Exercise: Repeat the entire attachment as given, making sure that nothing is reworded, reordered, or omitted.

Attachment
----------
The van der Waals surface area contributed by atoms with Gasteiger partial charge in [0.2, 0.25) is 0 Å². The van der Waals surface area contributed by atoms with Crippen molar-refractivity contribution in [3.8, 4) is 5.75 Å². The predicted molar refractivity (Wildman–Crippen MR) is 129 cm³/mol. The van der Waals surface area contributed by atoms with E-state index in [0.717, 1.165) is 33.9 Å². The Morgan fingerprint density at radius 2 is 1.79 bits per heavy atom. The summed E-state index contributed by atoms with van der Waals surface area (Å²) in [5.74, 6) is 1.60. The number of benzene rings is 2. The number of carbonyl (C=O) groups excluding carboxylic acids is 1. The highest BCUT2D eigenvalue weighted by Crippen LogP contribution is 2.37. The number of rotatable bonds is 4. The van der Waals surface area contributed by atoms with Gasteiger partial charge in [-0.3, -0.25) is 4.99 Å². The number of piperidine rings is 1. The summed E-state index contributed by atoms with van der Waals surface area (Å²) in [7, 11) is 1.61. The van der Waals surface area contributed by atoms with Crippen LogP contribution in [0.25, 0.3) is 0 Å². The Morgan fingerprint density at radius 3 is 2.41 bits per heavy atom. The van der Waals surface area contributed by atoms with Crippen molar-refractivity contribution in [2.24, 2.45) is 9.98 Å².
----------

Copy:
The van der Waals surface area contributed by atoms with Gasteiger partial charge in [0.2, 0.25) is 0 Å². The van der Waals surface area contributed by atoms with Crippen molar-refractivity contribution in [3.8, 4) is 5.75 Å². The predicted molar refractivity (Wildman–Crippen MR) is 129 cm³/mol. The van der Waals surface area contributed by atoms with E-state index in [0.717, 1.165) is 33.9 Å². The Morgan fingerprint density at radius 2 is 1.79 bits per heavy atom. The summed E-state index contributed by atoms with van der Waals surface area (Å²) in [5.74, 6) is 1.60. The number of benzene rings is 2. The number of carbonyl (C=O) groups excluding carboxylic acids is 1. The highest BCUT2D eigenvalue weighted by Crippen LogP contribution is 2.37. The number of rotatable bonds is 4. The van der Waals surface area contributed by atoms with Gasteiger partial charge in [-0.3, -0.25) is 4.99 Å². The number of piperidine rings is 1. The summed E-state index contributed by atoms with van der Waals surface area (Å²) in [7, 11) is 1.61. The van der Waals surface area contributed by atoms with Crippen LogP contribution in [0.25, 0.3) is 0 Å². The Morgan fingerprint density at radius 3 is 2.41 bits per heavy atom. The van der Waals surface area contributed by atoms with Crippen molar-refractivity contribution in [2.24, 2.45) is 9.98 Å².